A 12-year-old Springer Spaniel who has been an incredible canine asset to the London Fire Brigade is set to receive a special award. On October 18, the International Fund for Animal Welfare (IFAW) will celebrate Roscoe’s years of dedicated service at the House of Lords. Roscoe is just one of three dogs working with this brigade to sniff out clues in the wake of suspicious fires, in a role that is still rare around the UK, despite its success.
Roscoe has earned the nickname ‘The Dog of Truth’ – often it is entirely down to him to establish whether a fire has been started deliberately, with his incredible ability to find ignitable substances and thus provide the necessary evidence needed to convict dangerous arsonists.
In his years of service, Roscoe’s tip-top health and enthusiasm for work has meant he hasn’t missed a single day due to sickness or injury, and in total has assisted at the scene of over 600 incidents. He should have retired two years ago, but Roscoe is still so keen, his handler Mick Boyle decided to allow him to keep working.
Mick said, “Every single day Roscoe has never failed to amaze me; I never tire of watching him work. He always surprises me and it gives me immense pleasure and satisfaction to see him enjoying the work while finding the cause of suspicious fires and helping safeguard the community. When members of the public see him arrive at the scene of a fire and ask why he’s there I say he’s going to tell me who started the fire.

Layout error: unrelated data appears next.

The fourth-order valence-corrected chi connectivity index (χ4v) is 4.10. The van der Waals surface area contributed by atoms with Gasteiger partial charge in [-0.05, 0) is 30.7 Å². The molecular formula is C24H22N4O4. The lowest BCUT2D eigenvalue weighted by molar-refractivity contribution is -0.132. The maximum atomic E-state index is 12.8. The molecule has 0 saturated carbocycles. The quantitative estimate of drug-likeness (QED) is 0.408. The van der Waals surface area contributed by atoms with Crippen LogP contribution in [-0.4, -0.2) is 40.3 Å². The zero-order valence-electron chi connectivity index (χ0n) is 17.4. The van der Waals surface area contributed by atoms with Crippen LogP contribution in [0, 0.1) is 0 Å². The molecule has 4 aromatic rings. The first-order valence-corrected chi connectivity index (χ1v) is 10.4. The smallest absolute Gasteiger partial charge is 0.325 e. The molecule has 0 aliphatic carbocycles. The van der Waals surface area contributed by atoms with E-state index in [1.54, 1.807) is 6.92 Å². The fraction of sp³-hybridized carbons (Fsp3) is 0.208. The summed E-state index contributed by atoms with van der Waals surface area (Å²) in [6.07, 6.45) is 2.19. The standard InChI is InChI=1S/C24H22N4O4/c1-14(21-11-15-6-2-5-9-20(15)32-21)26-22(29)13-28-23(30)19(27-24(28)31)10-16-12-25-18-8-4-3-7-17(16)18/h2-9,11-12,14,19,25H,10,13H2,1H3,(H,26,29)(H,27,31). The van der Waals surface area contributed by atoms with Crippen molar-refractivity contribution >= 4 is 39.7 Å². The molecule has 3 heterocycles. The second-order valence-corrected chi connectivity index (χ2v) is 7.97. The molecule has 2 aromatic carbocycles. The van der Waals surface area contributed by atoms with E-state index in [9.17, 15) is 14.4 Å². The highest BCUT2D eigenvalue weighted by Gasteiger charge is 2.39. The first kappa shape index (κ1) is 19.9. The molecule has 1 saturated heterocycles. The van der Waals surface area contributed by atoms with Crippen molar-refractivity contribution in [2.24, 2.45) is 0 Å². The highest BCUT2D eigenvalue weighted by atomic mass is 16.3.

“Roscoe and the other fire investigation dogs are one of London’s best kept secrets; the heroes with dirty faces. At the age of one year Roscoe came to me to start training after being given up for rehoming by his previous owners. Immediately he hit the ground running and as a team Roscoe makes me look good!”
Dogs working with the Fire Service are valuable assets, and are treated as such. They are never sent into areas that are still burning, and wear special booties to protect their feet from glass and debris. Thanks to these measures, none of these dogs have ever been injured on the job, and they absolutely love the work they do, as it’s incredibly stimulating and rewarding to high energy and intelligent animals like Roscoe.
Even when Roscoe eventually does retire, he will still have a teaching and ceremonial role at fire safety events with the public.
Mick added, “Roscoe also just loves people and being made a fuss of. He has taken part in dozens of events with the public, especially as part of this year’s 150th anniversary of London Fire Brigade, and he makes a point of moving round the crowd and greeting every single person, hoping to get attention. Lots of people who are usually fearful of dogs, especially children, comment that they have no fear of Roscoe.
“We will definitely let him keep doing things like this as long as he wants to; he is such an active dog that he needs a hobby in his retirement!”
Featured image via the International Fund for Animal Welfare (IFAW)